The Russian government is forcing Tinder to turn over all data going through it’s country’s servers — and Canadian data might not be safe.
Earlier this month, the Russian Communications Oversight Agency added Tinder to the list of companies required to hand over information as part of the country’s larger crackdown on internet freedoms.
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Along with company information, the agency is asking for user data, including private messages between people. The rule would apply to any data that goes through Russian servers.
But that could mean harvesting data from all over the world, including from Canadians who are communicating with someone from Russia or if a user’s profile is shown on a phone in Russia.
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Global News contacted Tinder for comment but had not heard back by the time of publication.
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But dating information is even more sensitive than social media data, experts warn, and releasing it to Russia — or to other countries or entities — could have devastating consequences for the LGTBQ2 community.
“Tinder has zero right to release that information that is so sensitive, so personal,” Christopher Wood, executive director and co-founder of LGBT Tech, said.
In an ideal world, knowing the sexual identity of individuals wouldn’t be so risky, Wood explained. But Russia has a history of anti-gay sentiment, and laws ban so-called gay propaganda.
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“But when you have countries around the world that will imprison or even put to death LGBTQ individuals just because of who they love then, obviously, that quickly changes,” he said.
A survey from Tinder released in June for Pride month shows that one in five people come out on the internet before coming out to friends and family in person.
“That means that the data that Tinder holds is more sensitive than what a lot of people are trusting their closest family and friends to know about them,” Wood said.
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He said it’s worrisome that a government that does not support LGTBQ2 rights is asking for this type of information.
“It’s just a huge security risk,” he said. “It’s a huge breach of privacy for the LGBTQ community in the worst way possible.”
Os Keyes, a PhD candidate studying data and information at the University of Washington, said that along with sexual preference, information contained on Tinder can include things like the users’ HIV status or information regarding sex workers.
Privacy expert Ann Cavoukian, Ontario’s former privacy commissioner, was outraged when she heard the story.
“This will have major implications on people’s lives in Russia,” Cavoukian said.
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She explained that Russia is one of a few countries starting to implement a “social credit score.”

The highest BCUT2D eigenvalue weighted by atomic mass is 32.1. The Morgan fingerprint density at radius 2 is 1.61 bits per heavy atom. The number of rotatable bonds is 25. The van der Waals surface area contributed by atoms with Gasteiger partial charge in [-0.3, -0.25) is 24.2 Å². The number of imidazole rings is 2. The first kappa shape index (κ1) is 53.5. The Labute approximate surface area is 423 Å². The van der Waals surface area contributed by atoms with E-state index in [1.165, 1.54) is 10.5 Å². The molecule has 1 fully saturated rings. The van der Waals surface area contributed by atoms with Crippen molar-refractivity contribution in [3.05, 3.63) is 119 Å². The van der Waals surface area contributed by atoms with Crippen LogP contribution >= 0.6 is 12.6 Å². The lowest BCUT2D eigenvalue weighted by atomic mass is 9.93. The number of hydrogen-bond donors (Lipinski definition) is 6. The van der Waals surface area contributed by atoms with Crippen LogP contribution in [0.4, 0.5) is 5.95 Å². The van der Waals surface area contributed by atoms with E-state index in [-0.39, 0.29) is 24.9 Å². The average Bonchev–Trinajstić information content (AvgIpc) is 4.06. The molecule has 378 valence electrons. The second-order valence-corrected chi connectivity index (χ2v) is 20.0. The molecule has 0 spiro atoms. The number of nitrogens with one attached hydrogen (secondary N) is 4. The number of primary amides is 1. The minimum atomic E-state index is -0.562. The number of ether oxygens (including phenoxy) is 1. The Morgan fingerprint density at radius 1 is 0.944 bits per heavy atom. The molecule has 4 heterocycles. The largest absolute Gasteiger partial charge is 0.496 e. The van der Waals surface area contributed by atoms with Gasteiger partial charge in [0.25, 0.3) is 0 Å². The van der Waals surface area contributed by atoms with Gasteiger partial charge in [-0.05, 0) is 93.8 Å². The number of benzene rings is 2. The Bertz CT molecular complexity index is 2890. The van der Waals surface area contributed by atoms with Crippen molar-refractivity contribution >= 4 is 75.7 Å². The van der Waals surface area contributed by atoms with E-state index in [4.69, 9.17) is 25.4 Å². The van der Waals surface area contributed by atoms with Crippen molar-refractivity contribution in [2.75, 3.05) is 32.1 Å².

That’s where the government will offer good ratings or bad ratings for everyday actions — a negative rating could come from something like jaywalking, Cavoukian said.
“Basically, (social credit scores) dictate how people are supposed to behave. And they’re ostracized or punished if they behave in the wrong way.”
For a country like Russia, which has a history of anti-gay laws, sensitive information like sexual preference could tank a score like this.
People are unaware of ‘unintended’ use of data
A major part of the problem is that people aren’t aware of how their data can “come back to haunt you,” Cavoukian said.
The information was given by Tinder users for the express purpose of finding a date, but there’s no given reason for why Russia would want this information.
Keyes explained that people don’t realize that the end result of a Tinder profile is a “massive aggregate” of data.
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“These massive data warehouses might be collected for one purpose but can very easily be repurposed for another by way of court order,” Keyes said.
What that new purpose is still remains unclear.
“I’m sure they’re not going to be used for purposes of advancing your dating interests,” Cavoukian said. “They just want to get the information and use it for purposes unintended.”
If Tinder doesn’t comply with the order like other tech companies have done, it’s likely the app will be banned in Russia.
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Social network LinkedIn has tried to resist Russia’s laws. It refused to comply with requirements that personal data on Russian citizens be stored on servers within Russia. In 2016, a court ordered that LinkedIn be blocked in the country.
Messaging app Telegram also refused to hand over user data; despite efforts, the app is still available in Russia.
A total of 175 online services are on the Russian authorities’ list requiring them to hand over user data to Russian authorities. Most are small websites in Russian regions.
—With files from the Associated Press